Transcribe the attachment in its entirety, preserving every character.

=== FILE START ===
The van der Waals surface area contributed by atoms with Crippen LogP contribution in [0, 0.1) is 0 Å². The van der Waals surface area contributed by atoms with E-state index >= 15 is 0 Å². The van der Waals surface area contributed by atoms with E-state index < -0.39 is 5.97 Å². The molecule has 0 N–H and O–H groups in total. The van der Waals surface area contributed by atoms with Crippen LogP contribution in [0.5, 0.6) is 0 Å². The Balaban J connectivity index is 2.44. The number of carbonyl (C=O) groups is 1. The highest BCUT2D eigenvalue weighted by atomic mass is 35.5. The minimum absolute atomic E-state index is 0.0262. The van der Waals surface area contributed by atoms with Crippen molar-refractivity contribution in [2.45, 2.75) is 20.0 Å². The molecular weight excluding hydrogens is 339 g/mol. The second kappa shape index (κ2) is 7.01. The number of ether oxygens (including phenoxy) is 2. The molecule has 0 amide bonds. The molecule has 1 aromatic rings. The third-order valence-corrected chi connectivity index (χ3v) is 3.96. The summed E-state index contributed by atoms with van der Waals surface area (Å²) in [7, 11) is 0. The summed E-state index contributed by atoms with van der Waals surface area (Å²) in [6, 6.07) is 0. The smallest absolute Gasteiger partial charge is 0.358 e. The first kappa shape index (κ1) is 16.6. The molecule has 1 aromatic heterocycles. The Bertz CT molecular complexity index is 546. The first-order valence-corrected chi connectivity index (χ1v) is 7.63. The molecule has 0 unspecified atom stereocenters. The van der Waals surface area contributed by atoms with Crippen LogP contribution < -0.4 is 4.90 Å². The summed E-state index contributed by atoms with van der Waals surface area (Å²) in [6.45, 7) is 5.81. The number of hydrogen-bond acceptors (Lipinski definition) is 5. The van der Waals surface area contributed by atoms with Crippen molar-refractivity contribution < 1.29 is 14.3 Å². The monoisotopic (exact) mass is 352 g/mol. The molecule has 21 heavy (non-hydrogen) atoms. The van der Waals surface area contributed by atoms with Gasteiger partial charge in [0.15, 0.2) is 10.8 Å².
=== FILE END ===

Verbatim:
The van der Waals surface area contributed by atoms with Crippen LogP contribution in [0, 0.1) is 0 Å². The van der Waals surface area contributed by atoms with E-state index >= 15 is 0 Å². The van der Waals surface area contributed by atoms with E-state index < -0.39 is 5.97 Å². The molecule has 0 N–H and O–H groups in total. The van der Waals surface area contributed by atoms with Crippen LogP contribution in [0.5, 0.6) is 0 Å². The Balaban J connectivity index is 2.44. The number of carbonyl (C=O) groups is 1. The highest BCUT2D eigenvalue weighted by atomic mass is 35.5. The minimum absolute atomic E-state index is 0.0262. The van der Waals surface area contributed by atoms with Crippen molar-refractivity contribution in [2.45, 2.75) is 20.0 Å². The molecular weight excluding hydrogens is 339 g/mol. The second kappa shape index (κ2) is 7.01. The number of ether oxygens (including phenoxy) is 2. The molecule has 0 amide bonds. The molecule has 1 aromatic rings. The third-order valence-corrected chi connectivity index (χ3v) is 3.96. The summed E-state index contributed by atoms with van der Waals surface area (Å²) in [7, 11) is 0. The summed E-state index contributed by atoms with van der Waals surface area (Å²) in [6, 6.07) is 0. The smallest absolute Gasteiger partial charge is 0.358 e. The first kappa shape index (κ1) is 16.6. The molecule has 1 aromatic heterocycles. The Bertz CT molecular complexity index is 546. The first-order valence-corrected chi connectivity index (χ1v) is 7.63. The molecule has 0 unspecified atom stereocenters. The van der Waals surface area contributed by atoms with Crippen LogP contribution < -0.4 is 4.90 Å². The summed E-state index contributed by atoms with van der Waals surface area (Å²) in [6.45, 7) is 5.81. The number of hydrogen-bond acceptors (Lipinski definition) is 5. The van der Waals surface area contributed by atoms with Crippen molar-refractivity contribution < 1.29 is 14.3 Å². The monoisotopic (exact) mass is 352 g/mol. The molecule has 21 heavy (non-hydrogen) atoms. The van der Waals surface area contributed by atoms with Gasteiger partial charge in [0.15, 0.2) is 10.8 Å².